Cyberattacks most commonly succeed by exploiting human error. They use social engineering techniques to encourage someone inside the target network — such as a staff member or volunteer — to click a malicious link, usually sent by email. Social engineering methods exploit an inherent bias in the target user, causing them to click without checking the sender's credentials. For example, they may use the "halo effect" by designing the email to look like it comes from a recognized and trusted sender. Alternatively, they could exploit the user's "authority bias" by addressing the email from a CEO or someone higher up in the organization. They may also find other vulnerabilities in your network, software, or hardware and infiltrate a system that way.
Consequences of a Cyberattack
The consequences of a cyberattack can be devastating. Many businesses close after suffering an attack because of information loss or financial devastation. Victims of a ransomware attack who do not have proper backups of their data may end up paying out large amounts of money for the safe return of their information. Even after paying up, there is no guarantee that hackers will honor the promise to allow you to regain access, and they may well target you again if they know you will pay.
If banking information has been compromised, the relevant accounts may have money stolen. Personally identifiable information like names and addresses may be sold or used to commit identity fraud.
The risks associated with cyberattacks are very real, but you can significantly reduce them by investing some time and resources into protecting your organization.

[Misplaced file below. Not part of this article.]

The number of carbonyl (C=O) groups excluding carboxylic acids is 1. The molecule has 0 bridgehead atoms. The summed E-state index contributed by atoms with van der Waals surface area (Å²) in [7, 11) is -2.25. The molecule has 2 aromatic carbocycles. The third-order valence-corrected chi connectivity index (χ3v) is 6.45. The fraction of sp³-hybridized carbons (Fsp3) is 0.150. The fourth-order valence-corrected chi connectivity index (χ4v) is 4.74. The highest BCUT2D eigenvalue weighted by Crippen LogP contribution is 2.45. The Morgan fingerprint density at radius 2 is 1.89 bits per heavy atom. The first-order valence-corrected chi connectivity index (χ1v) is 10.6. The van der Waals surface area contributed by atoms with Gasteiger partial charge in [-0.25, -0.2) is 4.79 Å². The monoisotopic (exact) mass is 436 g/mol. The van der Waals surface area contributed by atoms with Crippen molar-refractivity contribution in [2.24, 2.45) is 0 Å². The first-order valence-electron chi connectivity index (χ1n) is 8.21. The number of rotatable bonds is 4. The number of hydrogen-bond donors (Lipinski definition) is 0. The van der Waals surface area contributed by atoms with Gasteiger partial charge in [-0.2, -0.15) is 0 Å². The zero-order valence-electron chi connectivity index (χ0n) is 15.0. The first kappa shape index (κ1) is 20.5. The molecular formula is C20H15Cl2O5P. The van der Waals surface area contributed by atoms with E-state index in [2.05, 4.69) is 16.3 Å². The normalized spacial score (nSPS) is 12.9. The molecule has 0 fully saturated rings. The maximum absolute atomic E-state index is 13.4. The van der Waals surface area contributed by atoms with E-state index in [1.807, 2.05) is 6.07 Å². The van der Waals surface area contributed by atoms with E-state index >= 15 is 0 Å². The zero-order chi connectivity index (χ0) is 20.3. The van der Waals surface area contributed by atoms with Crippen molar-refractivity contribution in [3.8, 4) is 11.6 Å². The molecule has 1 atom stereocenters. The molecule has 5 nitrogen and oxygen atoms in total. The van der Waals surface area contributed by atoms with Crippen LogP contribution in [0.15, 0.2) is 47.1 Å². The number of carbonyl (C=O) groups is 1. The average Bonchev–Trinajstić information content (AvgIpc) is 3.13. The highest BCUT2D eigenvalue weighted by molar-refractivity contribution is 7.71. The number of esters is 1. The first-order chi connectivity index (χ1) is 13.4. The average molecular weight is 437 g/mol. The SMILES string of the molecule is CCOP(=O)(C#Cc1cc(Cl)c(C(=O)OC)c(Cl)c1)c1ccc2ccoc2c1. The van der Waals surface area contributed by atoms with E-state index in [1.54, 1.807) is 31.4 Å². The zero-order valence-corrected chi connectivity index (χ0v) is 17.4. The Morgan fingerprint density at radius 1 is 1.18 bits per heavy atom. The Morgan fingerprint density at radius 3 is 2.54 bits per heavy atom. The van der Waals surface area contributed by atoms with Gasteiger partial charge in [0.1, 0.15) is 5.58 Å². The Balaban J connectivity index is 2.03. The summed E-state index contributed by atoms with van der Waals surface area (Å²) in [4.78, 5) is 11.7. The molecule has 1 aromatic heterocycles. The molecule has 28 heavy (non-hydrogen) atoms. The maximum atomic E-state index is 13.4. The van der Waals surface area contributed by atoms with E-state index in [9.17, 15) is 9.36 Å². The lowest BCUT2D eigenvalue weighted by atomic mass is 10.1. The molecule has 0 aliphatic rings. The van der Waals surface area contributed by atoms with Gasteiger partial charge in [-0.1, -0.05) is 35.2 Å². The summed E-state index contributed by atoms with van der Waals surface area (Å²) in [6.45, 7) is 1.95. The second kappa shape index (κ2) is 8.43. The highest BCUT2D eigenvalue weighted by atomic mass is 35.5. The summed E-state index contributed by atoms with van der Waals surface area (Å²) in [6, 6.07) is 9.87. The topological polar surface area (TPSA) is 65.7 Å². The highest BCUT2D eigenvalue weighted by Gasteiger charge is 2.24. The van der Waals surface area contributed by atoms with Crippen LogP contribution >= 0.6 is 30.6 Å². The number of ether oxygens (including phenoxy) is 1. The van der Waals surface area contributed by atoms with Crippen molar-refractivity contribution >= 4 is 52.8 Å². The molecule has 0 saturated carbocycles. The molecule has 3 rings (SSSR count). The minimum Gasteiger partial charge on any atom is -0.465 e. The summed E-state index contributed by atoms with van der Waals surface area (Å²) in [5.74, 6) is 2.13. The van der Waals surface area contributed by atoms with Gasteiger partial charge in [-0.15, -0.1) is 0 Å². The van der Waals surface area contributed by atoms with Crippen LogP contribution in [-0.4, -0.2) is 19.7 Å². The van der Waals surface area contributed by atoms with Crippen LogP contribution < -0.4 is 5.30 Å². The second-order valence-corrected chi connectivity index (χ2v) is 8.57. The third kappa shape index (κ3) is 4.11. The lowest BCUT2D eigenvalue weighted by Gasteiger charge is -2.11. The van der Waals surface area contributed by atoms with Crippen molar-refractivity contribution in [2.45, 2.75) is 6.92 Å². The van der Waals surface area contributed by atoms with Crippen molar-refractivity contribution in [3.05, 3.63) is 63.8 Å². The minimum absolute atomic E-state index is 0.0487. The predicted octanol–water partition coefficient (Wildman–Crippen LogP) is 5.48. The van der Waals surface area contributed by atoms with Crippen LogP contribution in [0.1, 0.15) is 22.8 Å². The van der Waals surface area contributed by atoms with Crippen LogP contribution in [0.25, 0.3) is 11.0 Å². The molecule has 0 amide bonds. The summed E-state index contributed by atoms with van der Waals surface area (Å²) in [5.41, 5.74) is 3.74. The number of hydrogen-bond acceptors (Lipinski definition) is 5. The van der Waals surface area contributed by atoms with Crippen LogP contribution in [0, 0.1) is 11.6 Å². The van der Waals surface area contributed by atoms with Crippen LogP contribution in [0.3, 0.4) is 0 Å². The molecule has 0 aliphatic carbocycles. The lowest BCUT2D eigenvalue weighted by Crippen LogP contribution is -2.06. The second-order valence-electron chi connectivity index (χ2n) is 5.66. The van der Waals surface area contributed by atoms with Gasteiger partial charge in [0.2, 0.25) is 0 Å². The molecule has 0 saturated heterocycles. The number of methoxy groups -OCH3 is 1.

Nonprofits often overlook the need to train staff and volunteers on detecting the signs of an attempted attack. Since the majority of successful attacks exploit human error, education is an essential tool in preventing them. You can use KnowBe4 or another third-party service to help your team get clued up on how to spot a fake email or the signs that files have been encrypted.
Ensure that your passwords are unique, strong, and changed regularly. Using multi-factor authentication is also a great way of preventing illicit access to employees' accounts, even if a hacker manages to get the password. Tools like Okta can enable you to add an extra layer of protection by facilitating MFA.
There is a wide range of robust software available to help you protect your organization. Spam filters for email accounts help to weed out potential malicious messages. VPNs and firewalls can block malicious links from opening even if they are clicked. Avast, Bitdefender, and Norton can provide wall-to-wall protection from foreign users, viruses, and unwanted activity.
It's also essential to properly and regularly back up your data. By keeping multiple copies of your information in different locations, you can greatly reduce your risk of losing it. This means that if you do fall victim to a ransomware attack or information theft, you can limit the loss you suffer by restoring your data from your most recent backup. Veritas is an extremely robust backup and recovery tool that can work in the background to secure your organization against attacks.
Even cloud storage is not inherently immune to ransomware. Your cloud storage is regularly syncing with local data storage. Ransomware can go undetected for days or weeks, working through your local files and encrypting them. The file sharing engine will sync changes in the local data storage with the cloud copy.
Knowing the Risks
Investing in cybersecurity is one of the best things you can do to protect your operations, clients, and donors. Train your staff on the best practices in saving and backing up their data and use your resources to provide high-quality cybersecurity tools that can help you detect malicious activities, defend against cyberthreats, and help you recover in case you fall victim to one.
- Take TechSoup Courses' Cybersecurity Bundle.
- Watch a webinar: Cyberattacks on the Rise: Is Your Nonprofit Prepared?
- Get TechSoup's guide, 12 Tips to Stay Safer Online.
- Learn how to know if your organization has been hacked and what to do if you have.